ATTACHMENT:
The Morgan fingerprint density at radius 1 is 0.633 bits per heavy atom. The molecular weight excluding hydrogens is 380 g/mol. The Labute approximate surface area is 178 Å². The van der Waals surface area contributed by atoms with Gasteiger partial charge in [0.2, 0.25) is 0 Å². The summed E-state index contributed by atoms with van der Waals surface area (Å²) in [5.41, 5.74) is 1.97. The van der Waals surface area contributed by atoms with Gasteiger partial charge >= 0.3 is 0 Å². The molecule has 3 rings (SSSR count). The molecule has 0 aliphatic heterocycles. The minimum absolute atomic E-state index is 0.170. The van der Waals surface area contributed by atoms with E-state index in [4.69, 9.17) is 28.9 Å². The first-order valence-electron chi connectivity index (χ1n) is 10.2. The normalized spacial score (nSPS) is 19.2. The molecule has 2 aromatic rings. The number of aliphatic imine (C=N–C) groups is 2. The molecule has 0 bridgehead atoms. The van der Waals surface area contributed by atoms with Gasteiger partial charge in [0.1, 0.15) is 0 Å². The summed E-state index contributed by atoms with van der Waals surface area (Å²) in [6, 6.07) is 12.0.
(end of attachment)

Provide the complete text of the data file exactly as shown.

The Morgan fingerprint density at radius 1 is 0.633 bits per heavy atom. The molecular weight excluding hydrogens is 380 g/mol. The Labute approximate surface area is 178 Å². The van der Waals surface area contributed by atoms with Gasteiger partial charge in [0.2, 0.25) is 0 Å². The summed E-state index contributed by atoms with van der Waals surface area (Å²) in [5.41, 5.74) is 1.97. The van der Waals surface area contributed by atoms with Gasteiger partial charge >= 0.3 is 0 Å². The molecule has 3 rings (SSSR count). The molecule has 0 aliphatic heterocycles. The minimum absolute atomic E-state index is 0.170. The van der Waals surface area contributed by atoms with E-state index in [4.69, 9.17) is 28.9 Å². The first-order valence-electron chi connectivity index (χ1n) is 10.2. The normalized spacial score (nSPS) is 19.2. The molecule has 2 aromatic rings. The number of aliphatic imine (C=N–C) groups is 2. The molecule has 0 bridgehead atoms. The van der Waals surface area contributed by atoms with Gasteiger partial charge in [0.1, 0.15) is 0 Å². The summed E-state index contributed by atoms with van der Waals surface area (Å²) in [6, 6.07) is 12.0.